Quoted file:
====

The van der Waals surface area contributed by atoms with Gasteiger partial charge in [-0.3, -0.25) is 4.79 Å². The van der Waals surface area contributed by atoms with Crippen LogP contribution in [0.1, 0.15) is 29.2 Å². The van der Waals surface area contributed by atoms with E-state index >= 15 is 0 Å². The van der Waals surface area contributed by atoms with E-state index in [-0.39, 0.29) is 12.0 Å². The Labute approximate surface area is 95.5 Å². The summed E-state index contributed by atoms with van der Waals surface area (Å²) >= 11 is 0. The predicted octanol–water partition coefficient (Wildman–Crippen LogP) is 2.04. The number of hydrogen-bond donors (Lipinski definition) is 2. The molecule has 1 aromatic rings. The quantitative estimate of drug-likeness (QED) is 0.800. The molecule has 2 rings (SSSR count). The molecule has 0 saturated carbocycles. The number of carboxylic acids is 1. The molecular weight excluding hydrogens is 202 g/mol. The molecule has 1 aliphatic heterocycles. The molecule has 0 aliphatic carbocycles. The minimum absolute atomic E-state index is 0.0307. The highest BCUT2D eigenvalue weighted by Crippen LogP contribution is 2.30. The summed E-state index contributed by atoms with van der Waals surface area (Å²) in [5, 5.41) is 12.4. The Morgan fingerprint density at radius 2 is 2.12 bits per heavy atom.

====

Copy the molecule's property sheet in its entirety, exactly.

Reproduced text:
The van der Waals surface area contributed by atoms with Gasteiger partial charge in [-0.3, -0.25) is 4.79 Å². The van der Waals surface area contributed by atoms with Crippen LogP contribution in [0.1, 0.15) is 29.2 Å². The van der Waals surface area contributed by atoms with E-state index >= 15 is 0 Å². The van der Waals surface area contributed by atoms with E-state index in [-0.39, 0.29) is 12.0 Å². The Labute approximate surface area is 95.5 Å². The summed E-state index contributed by atoms with van der Waals surface area (Å²) >= 11 is 0. The predicted octanol–water partition coefficient (Wildman–Crippen LogP) is 2.04. The number of hydrogen-bond donors (Lipinski definition) is 2. The molecule has 1 aromatic rings. The quantitative estimate of drug-likeness (QED) is 0.800. The molecule has 2 rings (SSSR count). The molecule has 0 saturated carbocycles. The number of carboxylic acids is 1. The molecular weight excluding hydrogens is 202 g/mol. The molecule has 1 aliphatic heterocycles. The molecule has 0 aliphatic carbocycles. The minimum absolute atomic E-state index is 0.0307. The highest BCUT2D eigenvalue weighted by Crippen LogP contribution is 2.30. The summed E-state index contributed by atoms with van der Waals surface area (Å²) in [5, 5.41) is 12.4. The Morgan fingerprint density at radius 2 is 2.12 bits per heavy atom.